University of Waterloo
200 University Avenue West
Waterloo, Ontario, Canada N2L 3G1
Phone: (519) 888-4567 ext 32215
Fax: (519) 746-8115
Department of Physics, University at Buffalo, USA
Proximity effects can transform a given material through its adjacent regions to become superconducting, magnetic, or topologically nontrivial, enabling unexplored device opportunities. In bulk materials, the sample size often dwarfs the characteristic lengths of proximity effects allowing their neglect. However, in two-dimensional (2D) materials such as graphene, transition-metal dichalcogenides (TMDs) and 2D electron gas (2DEG), the situation is drastically different, even short-range magnetic proximity effects can exceed their thickness and strongly modify spin transport and optical properties [1,2]. Experimental confirmation by the groups of A. Geim , B. van Wees , and R. Kawakami  of our prediction for bias-controlled spin polarization reversal in Co/h-BN/graphene  suggests that tunable magnetic proximity effects may overcome the usual need for an applied magnetic field and a magnetization reversal to implement the graphene-based spin logic . In TMDs, where robust excitons, bound electron-hole pairs (binding energy > 100 meV), dominate their optical response, magnetic proximity effects cannot be described by the widely used single-particle description, but instead reveal the possibility of a conversion between optically inactive and active excitons by rotating the magnetization of the magnetic substrate . A combination of magnetic and superconducting proximity effects could enable elusive Majorana bounds states (MBS)  for fault-tolerant quantum computing. Unlike Fermions or Bosons, exchanging (braiding) MBS yields a non-commutative phase, a sign of non-Abelian statistics and non-local degrees of freedom protected from local perturbations. Such MBS could be manipulated and braided in proximity-induced superconductivity in a 2DEG with magnetic textures from the fringing fields of magnetic tunnel junctions (MTJs) [8,9], implemented in magnetic hard drives and magnetic random access memory.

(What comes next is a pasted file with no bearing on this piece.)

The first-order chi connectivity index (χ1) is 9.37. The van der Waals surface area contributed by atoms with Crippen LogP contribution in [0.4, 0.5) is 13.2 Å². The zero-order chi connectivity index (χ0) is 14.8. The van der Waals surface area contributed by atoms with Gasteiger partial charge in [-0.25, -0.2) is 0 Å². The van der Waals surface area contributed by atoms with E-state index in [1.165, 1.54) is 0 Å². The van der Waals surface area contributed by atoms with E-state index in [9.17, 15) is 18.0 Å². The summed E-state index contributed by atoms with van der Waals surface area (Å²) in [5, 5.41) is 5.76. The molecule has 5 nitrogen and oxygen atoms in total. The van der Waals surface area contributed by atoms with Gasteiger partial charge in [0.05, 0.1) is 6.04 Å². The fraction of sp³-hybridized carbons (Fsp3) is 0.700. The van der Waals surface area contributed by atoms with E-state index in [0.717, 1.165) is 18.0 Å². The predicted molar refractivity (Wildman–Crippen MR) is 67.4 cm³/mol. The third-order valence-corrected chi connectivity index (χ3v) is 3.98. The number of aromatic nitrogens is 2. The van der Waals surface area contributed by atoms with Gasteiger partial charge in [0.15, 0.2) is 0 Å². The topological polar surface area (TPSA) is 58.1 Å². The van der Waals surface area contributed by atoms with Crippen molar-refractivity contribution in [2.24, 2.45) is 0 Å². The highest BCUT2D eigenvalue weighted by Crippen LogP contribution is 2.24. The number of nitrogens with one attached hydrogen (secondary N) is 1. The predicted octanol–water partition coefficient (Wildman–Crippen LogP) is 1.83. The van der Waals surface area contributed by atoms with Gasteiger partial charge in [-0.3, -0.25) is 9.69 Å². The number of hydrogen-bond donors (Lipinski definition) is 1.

P. Lazić, K. D. Belashchenko, and I. Žutić, Phys. Rev. B 93, 241401(R) (2016).
 B. Scharf, G. Xu, A. Matos-Abiague, and I. Žutić, Phys. Rev. Lett. 119, 127403 (2017)
 P. Asshoff et al., 2D Mater. 4, 031004 (2017).
 M. Gurram, S. Omar, and B. J. van Wees, Nat. Commun. 8, 248 (2017).
 J. Xu, S. Singh, J. Katoch, G. Wu, T. Zhu, I. Žutić, and R. Kawakami, preprint.
 H. Wen et al., Phys. Rev. Appl. 5, 044003 (2016).
 S. Nadj-Perge et al., Science 346, 602 (2014).
 G. L. Fatin, A. Matos-Abiague, B. Scharf, and I. Žutić, Phys. Rev. Lett. 117, 077002 (2016).
 A. Matos-Abiague et al., Solid. State. Commun. 262, 1 (2017).